Some contributions to music signal processing and to mono-microphone blind audio source separation

Schutz, Antony

For humans, the sound is valuable mostly for its meaning. The voice is spoken language, music, artistic intent. Its physiological functioning is highly developed, as well as our understanding of the underlying process. It is a challenge to replicate this analysis using a computer: in many aspects, its capabilities do not match those of human beings when it comes to speech or instruments music recognition from the sound, to name a few. The problem of sources separation arises when several audio sources are present at the same moment, mixed together and acquired by some sensors (one in our case). In this kind of situation it is natural for a human to separate and to recognize several speakers. This problem, known as the Cocktail Problem, receives a lot of attention but is still open. Since we work with only one observation, no spatial informations can be used and a modelization of the sources is needed. The second part deals with Musical Processing and is composed of several annexe. The task that we investigate is connected to the Automatic Music Transcription task, which is the process of understanding the content of a song in order to generate a music score. But, music cannot be reduced to a succession of notes, and an accurate transcriptor should be able to detect other performance characteristics such as interpretations effects.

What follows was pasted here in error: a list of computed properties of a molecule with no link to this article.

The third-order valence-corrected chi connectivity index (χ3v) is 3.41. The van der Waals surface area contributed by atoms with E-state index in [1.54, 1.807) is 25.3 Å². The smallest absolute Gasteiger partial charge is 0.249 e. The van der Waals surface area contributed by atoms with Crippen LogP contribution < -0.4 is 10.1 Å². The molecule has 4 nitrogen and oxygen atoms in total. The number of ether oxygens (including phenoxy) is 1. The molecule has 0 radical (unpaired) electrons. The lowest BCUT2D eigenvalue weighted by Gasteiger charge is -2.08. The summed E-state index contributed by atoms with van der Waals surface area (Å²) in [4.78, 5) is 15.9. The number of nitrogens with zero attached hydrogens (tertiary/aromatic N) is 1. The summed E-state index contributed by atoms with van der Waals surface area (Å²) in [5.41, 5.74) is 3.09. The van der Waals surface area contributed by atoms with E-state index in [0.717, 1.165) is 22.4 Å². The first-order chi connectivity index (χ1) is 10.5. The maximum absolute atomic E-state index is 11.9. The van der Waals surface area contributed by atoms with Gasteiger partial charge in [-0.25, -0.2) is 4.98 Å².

Communication systems
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